We’ve come out of Egypt by Hashem’s Hand. We are headed for the land that was promised to our forefathers. In Parshas Naso, the Levi’im receive instructions for the service of the Mishkan, we learn about purification of the camp in matters including the wayward wife, and the laws of the Nazarite are detailed. More specifically, according to Rabbi Raphael Pelcovitz’s rendition of the Sforno, Hashem is preparing us to receive the Priestly Blessings. Six pesukim convey the heart of the parsha. They are commonly referred to as the Priestly Blessings. These blessings are anything but common.
“So shall you bless the Bnei Yisrael, saying to them…” (Bamidbar 6:23)
In Rabbi David Feinstein’s book “Seasonings of the Torah” he mentions Rashi’s comment on the spelling of the word “saying”—aleph-mem-vav-raish—the full form of the word including the silent vav. The blessings must be given with a full heart, and by Hashem’s command,—b’ah-ha-vah—with love. It is not to be just a recitation of words. In fact, Rabbi Feinstein, who typically draws meaning from the numerical values of the letters that comprise a word, computes the value of the word aleph-mem-vav-raish as 247. The mouth, being only one of the 248 organs that make up a human being, must be accompanied by all the other organs in order to convey the blessing properly.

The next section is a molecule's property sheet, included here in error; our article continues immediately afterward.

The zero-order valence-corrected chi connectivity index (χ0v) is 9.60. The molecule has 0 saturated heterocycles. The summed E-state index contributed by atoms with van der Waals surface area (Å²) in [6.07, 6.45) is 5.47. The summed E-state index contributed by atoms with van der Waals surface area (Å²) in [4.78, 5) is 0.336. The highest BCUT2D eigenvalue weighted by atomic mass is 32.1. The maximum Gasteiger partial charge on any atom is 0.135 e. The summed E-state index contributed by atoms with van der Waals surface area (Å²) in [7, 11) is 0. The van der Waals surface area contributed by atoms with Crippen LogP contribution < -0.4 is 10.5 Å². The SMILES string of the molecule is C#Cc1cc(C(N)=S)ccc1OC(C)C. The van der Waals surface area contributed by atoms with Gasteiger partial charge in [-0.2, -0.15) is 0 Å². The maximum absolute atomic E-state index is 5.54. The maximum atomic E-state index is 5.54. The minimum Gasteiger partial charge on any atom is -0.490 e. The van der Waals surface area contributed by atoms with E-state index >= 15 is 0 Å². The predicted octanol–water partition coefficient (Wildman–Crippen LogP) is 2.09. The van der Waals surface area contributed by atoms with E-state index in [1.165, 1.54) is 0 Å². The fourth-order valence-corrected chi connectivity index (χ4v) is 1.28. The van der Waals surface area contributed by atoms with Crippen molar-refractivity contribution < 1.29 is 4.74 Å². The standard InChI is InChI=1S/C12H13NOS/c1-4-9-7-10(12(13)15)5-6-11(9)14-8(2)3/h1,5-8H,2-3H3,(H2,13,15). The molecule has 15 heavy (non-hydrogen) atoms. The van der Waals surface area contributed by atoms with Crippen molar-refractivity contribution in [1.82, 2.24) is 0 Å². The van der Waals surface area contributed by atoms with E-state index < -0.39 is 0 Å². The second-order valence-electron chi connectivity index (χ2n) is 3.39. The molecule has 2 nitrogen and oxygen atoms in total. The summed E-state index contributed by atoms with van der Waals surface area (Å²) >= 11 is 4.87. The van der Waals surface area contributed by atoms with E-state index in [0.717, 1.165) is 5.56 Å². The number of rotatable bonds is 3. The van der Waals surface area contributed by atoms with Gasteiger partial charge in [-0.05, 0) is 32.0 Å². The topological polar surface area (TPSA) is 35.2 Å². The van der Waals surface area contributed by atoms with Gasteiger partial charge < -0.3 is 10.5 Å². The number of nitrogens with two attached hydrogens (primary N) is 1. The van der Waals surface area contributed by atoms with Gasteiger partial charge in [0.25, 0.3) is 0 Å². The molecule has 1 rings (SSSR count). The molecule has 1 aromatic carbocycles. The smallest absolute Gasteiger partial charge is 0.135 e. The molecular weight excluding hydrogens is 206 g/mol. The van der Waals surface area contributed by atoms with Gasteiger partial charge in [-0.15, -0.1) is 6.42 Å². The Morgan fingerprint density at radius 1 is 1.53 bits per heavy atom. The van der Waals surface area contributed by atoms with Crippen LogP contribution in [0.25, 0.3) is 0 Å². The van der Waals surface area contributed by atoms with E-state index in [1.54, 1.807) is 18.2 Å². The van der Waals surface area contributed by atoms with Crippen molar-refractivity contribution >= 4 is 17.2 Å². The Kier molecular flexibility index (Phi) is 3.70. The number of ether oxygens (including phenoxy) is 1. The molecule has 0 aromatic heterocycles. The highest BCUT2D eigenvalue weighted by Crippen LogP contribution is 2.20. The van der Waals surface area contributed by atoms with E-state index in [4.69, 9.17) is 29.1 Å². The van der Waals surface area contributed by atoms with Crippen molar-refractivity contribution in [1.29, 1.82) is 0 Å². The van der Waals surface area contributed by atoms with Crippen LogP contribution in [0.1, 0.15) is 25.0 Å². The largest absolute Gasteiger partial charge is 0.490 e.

May Hashem bless you and safeguard you. (6:24) According to Rashi, this blessing asks for prosperity (“if there is no flour there is no Torah” Avos 3:21) and also for protection from it being taken away from you. Rabbi Feinstein points out that the kohanim do not specify the nature of the blessing, only that Hashem should bless the nation. With this interpretation, the blessings bestowed should be infinite, adapting to the needs of the people as they may change over time.
May Hashem illuminate His countenance for you and be gracious to you. (6:25) The Sforno sees this as a blessing to enable the people to perceive the wondrous wisdom of the Torah.
May Hashem lift His countenance to you and establish peace for you. (6:26) In the words of Rabbi Shimon ben Chalafta, The Holy One, Blessed is He, could find no vessel to hold the Bnei Yisrael’s blessings as well as peace…(Uktzin 3:12)
Rabbi Feinstein concludes that Hashem’s blessings are intended to give the people physical and spiritual prosperity and the peace to be able to enjoy what they have been given.
We recite these blessings at propitious times. When preparing to study Torah, we follow the blessings of the Torah with selections from both the written and oral Torah. The first selection is none other than the Priestly Blessings. On Shabbos night, we lovingly pronounce them over each of our children. We hear these special words when the Kohanim intone them over the congregation in shul. We experience this in Israel every day.
And just think…at every duchening we are hearing the voices of Aharon and his sons who said the very same words so many years ago.